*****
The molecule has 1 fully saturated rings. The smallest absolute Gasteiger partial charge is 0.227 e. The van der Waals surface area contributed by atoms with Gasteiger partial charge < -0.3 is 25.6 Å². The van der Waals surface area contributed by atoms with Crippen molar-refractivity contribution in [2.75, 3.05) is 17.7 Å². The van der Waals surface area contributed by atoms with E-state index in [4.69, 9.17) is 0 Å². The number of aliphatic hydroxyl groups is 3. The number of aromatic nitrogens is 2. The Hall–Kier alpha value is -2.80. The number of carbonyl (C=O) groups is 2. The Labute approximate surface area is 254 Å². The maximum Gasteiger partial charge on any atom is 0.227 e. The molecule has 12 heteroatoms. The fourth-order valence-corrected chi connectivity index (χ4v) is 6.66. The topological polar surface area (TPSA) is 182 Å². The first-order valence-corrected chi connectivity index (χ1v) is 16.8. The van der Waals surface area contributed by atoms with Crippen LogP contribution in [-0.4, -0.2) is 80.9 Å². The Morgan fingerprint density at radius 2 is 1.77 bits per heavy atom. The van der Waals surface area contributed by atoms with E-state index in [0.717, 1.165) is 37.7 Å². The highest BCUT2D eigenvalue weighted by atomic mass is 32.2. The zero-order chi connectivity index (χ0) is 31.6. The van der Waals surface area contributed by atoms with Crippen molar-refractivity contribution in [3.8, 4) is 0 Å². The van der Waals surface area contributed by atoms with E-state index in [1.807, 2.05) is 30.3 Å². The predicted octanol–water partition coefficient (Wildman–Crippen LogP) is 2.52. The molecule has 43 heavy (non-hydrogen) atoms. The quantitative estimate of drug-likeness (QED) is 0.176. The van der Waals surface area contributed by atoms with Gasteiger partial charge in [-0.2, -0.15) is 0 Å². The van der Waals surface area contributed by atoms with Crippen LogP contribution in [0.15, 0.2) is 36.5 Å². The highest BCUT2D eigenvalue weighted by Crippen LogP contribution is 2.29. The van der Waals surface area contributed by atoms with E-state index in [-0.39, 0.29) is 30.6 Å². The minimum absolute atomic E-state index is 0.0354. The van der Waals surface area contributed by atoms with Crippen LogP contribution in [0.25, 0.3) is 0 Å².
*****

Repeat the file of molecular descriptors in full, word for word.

The molecule has 1 fully saturated rings. The smallest absolute Gasteiger partial charge is 0.227 e. The van der Waals surface area contributed by atoms with Gasteiger partial charge < -0.3 is 25.6 Å². The van der Waals surface area contributed by atoms with Crippen molar-refractivity contribution in [2.75, 3.05) is 17.7 Å². The van der Waals surface area contributed by atoms with E-state index in [4.69, 9.17) is 0 Å². The number of aliphatic hydroxyl groups is 3. The number of aromatic nitrogens is 2. The Hall–Kier alpha value is -2.80. The number of carbonyl (C=O) groups is 2. The Labute approximate surface area is 254 Å². The maximum Gasteiger partial charge on any atom is 0.227 e. The molecule has 12 heteroatoms. The fourth-order valence-corrected chi connectivity index (χ4v) is 6.66. The topological polar surface area (TPSA) is 182 Å². The first-order valence-corrected chi connectivity index (χ1v) is 16.8. The van der Waals surface area contributed by atoms with Crippen LogP contribution in [-0.4, -0.2) is 80.9 Å². The Morgan fingerprint density at radius 2 is 1.77 bits per heavy atom. The van der Waals surface area contributed by atoms with E-state index in [0.717, 1.165) is 37.7 Å². The highest BCUT2D eigenvalue weighted by atomic mass is 32.2. The zero-order chi connectivity index (χ0) is 31.6. The van der Waals surface area contributed by atoms with Crippen molar-refractivity contribution in [3.8, 4) is 0 Å². The van der Waals surface area contributed by atoms with E-state index in [1.807, 2.05) is 30.3 Å². The predicted octanol–water partition coefficient (Wildman–Crippen LogP) is 2.52. The molecule has 43 heavy (non-hydrogen) atoms. The quantitative estimate of drug-likeness (QED) is 0.176. The van der Waals surface area contributed by atoms with Gasteiger partial charge in [-0.2, -0.15) is 0 Å². The van der Waals surface area contributed by atoms with Crippen LogP contribution in [0.15, 0.2) is 36.5 Å². The highest BCUT2D eigenvalue weighted by Crippen LogP contribution is 2.29. The van der Waals surface area contributed by atoms with E-state index in [-0.39, 0.29) is 30.6 Å². The minimum absolute atomic E-state index is 0.0354. The van der Waals surface area contributed by atoms with Crippen LogP contribution in [0.25, 0.3) is 0 Å².